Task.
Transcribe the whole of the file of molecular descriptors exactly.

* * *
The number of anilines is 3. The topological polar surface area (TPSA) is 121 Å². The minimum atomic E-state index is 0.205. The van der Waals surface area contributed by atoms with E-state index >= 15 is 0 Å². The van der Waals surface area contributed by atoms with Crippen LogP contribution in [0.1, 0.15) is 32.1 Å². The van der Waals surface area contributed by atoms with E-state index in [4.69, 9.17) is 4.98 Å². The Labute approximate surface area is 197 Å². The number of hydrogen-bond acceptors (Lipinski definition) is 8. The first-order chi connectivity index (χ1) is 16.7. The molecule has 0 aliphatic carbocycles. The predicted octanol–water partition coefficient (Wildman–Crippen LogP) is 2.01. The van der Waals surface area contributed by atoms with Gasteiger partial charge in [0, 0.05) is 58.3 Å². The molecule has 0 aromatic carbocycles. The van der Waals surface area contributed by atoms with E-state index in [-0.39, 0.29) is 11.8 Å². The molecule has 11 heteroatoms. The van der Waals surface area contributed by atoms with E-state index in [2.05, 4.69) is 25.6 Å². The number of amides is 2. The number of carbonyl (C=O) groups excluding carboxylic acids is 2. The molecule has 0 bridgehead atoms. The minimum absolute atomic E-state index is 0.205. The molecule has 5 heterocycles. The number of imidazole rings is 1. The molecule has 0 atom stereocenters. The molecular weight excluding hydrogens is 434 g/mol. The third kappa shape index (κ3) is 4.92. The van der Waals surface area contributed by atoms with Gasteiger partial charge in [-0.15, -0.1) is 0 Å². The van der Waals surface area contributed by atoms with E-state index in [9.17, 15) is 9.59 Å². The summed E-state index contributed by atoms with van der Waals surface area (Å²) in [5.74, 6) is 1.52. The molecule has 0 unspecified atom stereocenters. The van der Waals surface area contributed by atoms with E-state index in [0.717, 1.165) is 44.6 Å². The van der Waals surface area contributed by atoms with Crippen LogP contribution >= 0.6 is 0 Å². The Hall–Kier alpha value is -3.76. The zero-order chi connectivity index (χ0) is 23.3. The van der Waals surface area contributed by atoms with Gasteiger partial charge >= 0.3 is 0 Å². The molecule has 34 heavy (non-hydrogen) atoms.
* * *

The number of anilines is 3. The topological polar surface area (TPSA) is 121 Å². The minimum atomic E-state index is 0.205. The van der Waals surface area contributed by atoms with E-state index >= 15 is 0 Å². The van der Waals surface area contributed by atoms with Crippen LogP contribution in [0.1, 0.15) is 32.1 Å². The van der Waals surface area contributed by atoms with E-state index in [4.69, 9.17) is 4.98 Å². The Labute approximate surface area is 197 Å². The number of hydrogen-bond acceptors (Lipinski definition) is 8. The first-order chi connectivity index (χ1) is 16.7. The molecule has 0 aliphatic carbocycles. The predicted octanol–water partition coefficient (Wildman–Crippen LogP) is 2.01. The van der Waals surface area contributed by atoms with Gasteiger partial charge in [0, 0.05) is 58.3 Å². The molecule has 0 aromatic carbocycles. The van der Waals surface area contributed by atoms with E-state index in [-0.39, 0.29) is 11.8 Å². The molecule has 11 heteroatoms. The van der Waals surface area contributed by atoms with E-state index in [2.05, 4.69) is 25.6 Å². The number of amides is 2. The number of carbonyl (C=O) groups excluding carboxylic acids is 2. The molecule has 0 bridgehead atoms. The minimum absolute atomic E-state index is 0.205. The molecule has 5 heterocycles. The number of imidazole rings is 1. The molecule has 0 atom stereocenters. The molecular weight excluding hydrogens is 434 g/mol. The third kappa shape index (κ3) is 4.92. The van der Waals surface area contributed by atoms with Gasteiger partial charge in [-0.15, -0.1) is 0 Å². The van der Waals surface area contributed by atoms with E-state index in [9.17, 15) is 9.59 Å². The summed E-state index contributed by atoms with van der Waals surface area (Å²) in [5.74, 6) is 1.52. The molecule has 0 unspecified atom stereocenters. The van der Waals surface area contributed by atoms with E-state index in [0.717, 1.165) is 44.6 Å². The van der Waals surface area contributed by atoms with Crippen LogP contribution >= 0.6 is 0 Å². The Hall–Kier alpha value is -3.76. The zero-order chi connectivity index (χ0) is 23.3. The van der Waals surface area contributed by atoms with Gasteiger partial charge >= 0.3 is 0 Å². The molecule has 34 heavy (non-hydrogen) atoms.